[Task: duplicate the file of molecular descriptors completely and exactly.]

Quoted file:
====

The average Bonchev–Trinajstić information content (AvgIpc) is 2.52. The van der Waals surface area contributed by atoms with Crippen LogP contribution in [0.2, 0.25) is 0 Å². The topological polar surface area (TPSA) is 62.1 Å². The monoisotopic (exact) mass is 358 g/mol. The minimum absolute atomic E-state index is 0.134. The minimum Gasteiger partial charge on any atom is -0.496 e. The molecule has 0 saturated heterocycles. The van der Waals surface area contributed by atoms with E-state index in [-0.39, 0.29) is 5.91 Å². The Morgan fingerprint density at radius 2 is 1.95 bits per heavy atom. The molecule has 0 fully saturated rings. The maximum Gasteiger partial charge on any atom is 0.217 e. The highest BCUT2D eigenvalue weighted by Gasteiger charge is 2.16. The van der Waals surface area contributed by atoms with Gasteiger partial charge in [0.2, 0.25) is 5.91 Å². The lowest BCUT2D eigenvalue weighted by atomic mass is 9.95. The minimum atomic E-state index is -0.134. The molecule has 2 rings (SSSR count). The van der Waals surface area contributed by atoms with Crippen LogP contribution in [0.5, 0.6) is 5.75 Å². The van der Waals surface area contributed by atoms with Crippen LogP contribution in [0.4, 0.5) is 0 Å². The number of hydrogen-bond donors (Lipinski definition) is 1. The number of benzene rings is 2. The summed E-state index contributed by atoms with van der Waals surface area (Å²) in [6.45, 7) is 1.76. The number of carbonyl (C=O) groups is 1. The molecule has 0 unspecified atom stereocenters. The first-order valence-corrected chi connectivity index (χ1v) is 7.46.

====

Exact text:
The average Bonchev–Trinajstić information content (AvgIpc) is 2.52. The van der Waals surface area contributed by atoms with Crippen LogP contribution in [0.2, 0.25) is 0 Å². The topological polar surface area (TPSA) is 62.1 Å². The monoisotopic (exact) mass is 358 g/mol. The minimum absolute atomic E-state index is 0.134. The minimum Gasteiger partial charge on any atom is -0.496 e. The molecule has 0 saturated heterocycles. The van der Waals surface area contributed by atoms with E-state index in [-0.39, 0.29) is 5.91 Å². The Morgan fingerprint density at radius 2 is 1.95 bits per heavy atom. The molecule has 0 fully saturated rings. The maximum Gasteiger partial charge on any atom is 0.217 e. The highest BCUT2D eigenvalue weighted by Gasteiger charge is 2.16. The van der Waals surface area contributed by atoms with Gasteiger partial charge in [0.2, 0.25) is 5.91 Å². The lowest BCUT2D eigenvalue weighted by atomic mass is 9.95. The minimum atomic E-state index is -0.134. The molecule has 2 rings (SSSR count). The van der Waals surface area contributed by atoms with Crippen LogP contribution in [0.5, 0.6) is 5.75 Å². The van der Waals surface area contributed by atoms with Crippen LogP contribution in [0.4, 0.5) is 0 Å². The number of hydrogen-bond donors (Lipinski definition) is 1. The number of benzene rings is 2. The summed E-state index contributed by atoms with van der Waals surface area (Å²) in [6.45, 7) is 1.76. The number of carbonyl (C=O) groups is 1. The molecule has 0 unspecified atom stereocenters. The first-order valence-corrected chi connectivity index (χ1v) is 7.46.